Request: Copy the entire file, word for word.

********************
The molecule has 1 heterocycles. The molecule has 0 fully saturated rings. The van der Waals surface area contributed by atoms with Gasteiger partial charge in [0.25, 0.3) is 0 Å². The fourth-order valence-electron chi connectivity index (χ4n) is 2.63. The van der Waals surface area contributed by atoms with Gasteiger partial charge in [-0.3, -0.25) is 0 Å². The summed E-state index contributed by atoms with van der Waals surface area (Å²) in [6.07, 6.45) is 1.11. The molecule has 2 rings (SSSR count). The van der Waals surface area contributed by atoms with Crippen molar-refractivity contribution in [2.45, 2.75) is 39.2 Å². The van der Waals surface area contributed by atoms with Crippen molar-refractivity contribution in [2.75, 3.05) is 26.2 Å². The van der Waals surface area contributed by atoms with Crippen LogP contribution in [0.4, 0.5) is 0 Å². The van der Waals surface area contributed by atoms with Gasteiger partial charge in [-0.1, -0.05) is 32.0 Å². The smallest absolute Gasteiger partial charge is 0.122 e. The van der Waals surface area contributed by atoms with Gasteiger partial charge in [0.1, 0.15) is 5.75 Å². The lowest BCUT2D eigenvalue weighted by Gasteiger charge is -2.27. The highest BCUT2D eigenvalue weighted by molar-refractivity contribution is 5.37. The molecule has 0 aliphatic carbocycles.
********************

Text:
The molecule has 1 heterocycles. The molecule has 0 fully saturated rings. The van der Waals surface area contributed by atoms with Gasteiger partial charge in [0.25, 0.3) is 0 Å². The fourth-order valence-electron chi connectivity index (χ4n) is 2.63. The van der Waals surface area contributed by atoms with Gasteiger partial charge in [-0.3, -0.25) is 0 Å². The summed E-state index contributed by atoms with van der Waals surface area (Å²) in [6.07, 6.45) is 1.11. The molecule has 2 rings (SSSR count). The van der Waals surface area contributed by atoms with Crippen molar-refractivity contribution in [2.45, 2.75) is 39.2 Å². The van der Waals surface area contributed by atoms with Crippen molar-refractivity contribution in [2.75, 3.05) is 26.2 Å². The van der Waals surface area contributed by atoms with Crippen LogP contribution in [0.4, 0.5) is 0 Å². The van der Waals surface area contributed by atoms with Gasteiger partial charge in [-0.1, -0.05) is 32.0 Å². The smallest absolute Gasteiger partial charge is 0.122 e. The van der Waals surface area contributed by atoms with Gasteiger partial charge in [0.1, 0.15) is 5.75 Å². The lowest BCUT2D eigenvalue weighted by Gasteiger charge is -2.27. The highest BCUT2D eigenvalue weighted by molar-refractivity contribution is 5.37. The molecule has 0 aliphatic carbocycles.